Teach gravity for kids by sharing some interesting facts with them. For instance, how it came into existence or what happened that led to the discovery of the concept of gravity. That’s how they can learn and stay curious to acquire more knowledge. Gravity is also known as gravitational force (1). Sir Isaac Newton discovered why things fall on the ground and brought a revolution to the understanding of the concept in human life. He was the one to apply his knowledge on why the apple fell and did not float in the air. Delve into this post for fascinating information on gravity that will pique your child’s interest.
What Is Gravity?
Gravity or gravitational force refers to the force that pulls matter together (2). Matter is anything that has a mass and occupies space; in short, it is anything that you can physically touch (3). The more the matter, the stronger the gravity. Due to this, all the planets and moons revolve around the Sun.
We do not fly off from the Earth’s surface because of its gravity on us. In turn, we also impose this gravitational force on the Earth. However, as the Earth is huge as compared to us, our force on it is minimal (2)
Gravity also depends upon how near or far objects are placed from each other. Thus, the Sun’s gravity keeps all the planets in their orbits (4), and we are placed on the surface of the Earth and not pulled by the Sun’s gravity, which is much stronger than that of the Earth’s (2).
Due to gravity, things also weigh differently on different planets. The mass of an object remains constant on all the planets, but weight changes. Your weight is the sum of the pull of gravity between you and the object you are standing on. Thus, when you stand on a weighing machine, the value shown is the force of attraction between you and the Earth (5). If you are on another planet, your weight will change depending upon the weight of the planet you are on (6).
Some Simple Examples Of Gravity
Here are some simple examples of gravity that you have experienced.
- When you throw a ball up, it comes down.
- You do not fly in the air when you jump.
- You slide down and not up from a slide.
- Water in the glass sets at the bottom and does not float at the top.
- A fruit falls down a tree.
- A rock rolls down a hill.
- When poured, the milk falls in the cup.
- Feathers eventually fall on the ground.
- Snow and rain fall to the ground.
Importance Of Gravity In Our Life
Gravity is vital for us to live comfortably on Earth. It influences our day-to-day lives on a large scale.
1. It keeps us grounded on the Earth and prevents us from floating away.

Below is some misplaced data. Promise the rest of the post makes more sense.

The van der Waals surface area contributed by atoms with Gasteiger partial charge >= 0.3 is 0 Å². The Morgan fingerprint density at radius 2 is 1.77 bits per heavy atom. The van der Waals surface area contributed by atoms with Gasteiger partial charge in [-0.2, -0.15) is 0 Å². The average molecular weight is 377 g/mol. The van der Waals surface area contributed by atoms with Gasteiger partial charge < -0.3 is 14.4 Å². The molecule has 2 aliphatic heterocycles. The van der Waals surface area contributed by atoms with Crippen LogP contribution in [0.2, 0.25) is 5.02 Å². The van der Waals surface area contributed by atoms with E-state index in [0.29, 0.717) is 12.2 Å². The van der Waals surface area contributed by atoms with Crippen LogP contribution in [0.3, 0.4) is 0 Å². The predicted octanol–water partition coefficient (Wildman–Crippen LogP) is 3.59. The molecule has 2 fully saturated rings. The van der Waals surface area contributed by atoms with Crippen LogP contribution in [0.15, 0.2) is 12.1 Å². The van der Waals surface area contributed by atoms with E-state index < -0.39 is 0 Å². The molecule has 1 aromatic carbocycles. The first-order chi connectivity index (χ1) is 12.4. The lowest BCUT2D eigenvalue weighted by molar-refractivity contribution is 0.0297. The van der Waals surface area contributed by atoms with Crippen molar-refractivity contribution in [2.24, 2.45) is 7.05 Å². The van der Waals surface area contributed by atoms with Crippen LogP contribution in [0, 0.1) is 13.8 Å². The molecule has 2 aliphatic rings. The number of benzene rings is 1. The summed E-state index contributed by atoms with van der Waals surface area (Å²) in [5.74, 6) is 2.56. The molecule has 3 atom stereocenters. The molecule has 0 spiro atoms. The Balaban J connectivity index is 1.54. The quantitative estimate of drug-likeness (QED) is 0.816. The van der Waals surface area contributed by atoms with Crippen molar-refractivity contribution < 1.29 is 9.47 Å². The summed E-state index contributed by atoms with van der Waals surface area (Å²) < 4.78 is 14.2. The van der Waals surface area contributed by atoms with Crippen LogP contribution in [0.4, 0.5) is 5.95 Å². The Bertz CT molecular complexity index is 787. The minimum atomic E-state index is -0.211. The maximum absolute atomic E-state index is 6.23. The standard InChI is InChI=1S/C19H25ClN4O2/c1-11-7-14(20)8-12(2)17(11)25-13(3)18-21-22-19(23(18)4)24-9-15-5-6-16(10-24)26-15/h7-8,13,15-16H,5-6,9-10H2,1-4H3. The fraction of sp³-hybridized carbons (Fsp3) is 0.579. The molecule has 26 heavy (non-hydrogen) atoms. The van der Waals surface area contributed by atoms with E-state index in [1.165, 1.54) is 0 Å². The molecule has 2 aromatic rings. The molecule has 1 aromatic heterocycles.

2. It keeps Earth at a specific distance from the Sun, due to which we feel neither too hot nor too cold.
3. The Moon’s gravitational pull results in the high and low tides in the ocean (7). Tides cause changes in the Earth’s landforms, help in the formation of creeks and inlets, and help us generate electricity.
Facts About Gravity
1. The bigger the object’s mass, the greater is its gravity.
2. Gravity guides the growth of plants and all the vegetation.
3. The gravitation pull in a black hole is so strong that even light cannot escape from it.
4. If you weigh 100 pounds on Earth, you would weigh 38 pounds on Mars.
5. We don’t actually “feel” gravity. We only feel the effects of trying to overcome it by jumping or falling.
6. Gravity always pulls; it never pushes.
7. There is zero gravity in outer space, so you would be weightless if you were floating out in space!
8. Objects weigh more at sea level than on the top of a mountain.
9. To escape Earth’s gravitational pull, you would have to travel seven miles (about 11 kilometers) per second.
10. The Sun has the most powerful gravitational pull in our solar system.
11. People grow taller without gravity. Astronauts grow up to three percent taller while living in microgravity.
12. Gravity has been around since the beginning of the universe, and it works the same way everywhere in the universe.
Now you know how vital gravity is to us. Sir Isaac Newton, a visionary of his time, was a man looking in all directions to answer the questions most people didn’t even know to ask. It is crucial to question first and then strive to find answers to something you don’t know. This is how great discoveries are made, and legends are born.
2. What is gravity?;Qualitative Reasoning Group – Northwestern University
3. What is Matter?;LibreTexts
4. Why do the planets orbit the sun? (Beginner);Astronomy Department at Cornell University
5. Your Weight On Other Worlds;The museum of science, art and human perception
6. How Do We Weigh Planets?;NASA
7. What Causes Tides?;SciJinks
8. How Does Gravity Affect Root Growth?;The Center for Collaborative and Interactive Technologies
9. What Is a Black Hole?;NASA
10. Newton’s Universal Law of Gravity;Austin Community College
11. Station Spinal Ultrasounds Seeking Why Astronauts Grow Taller in Space;NASA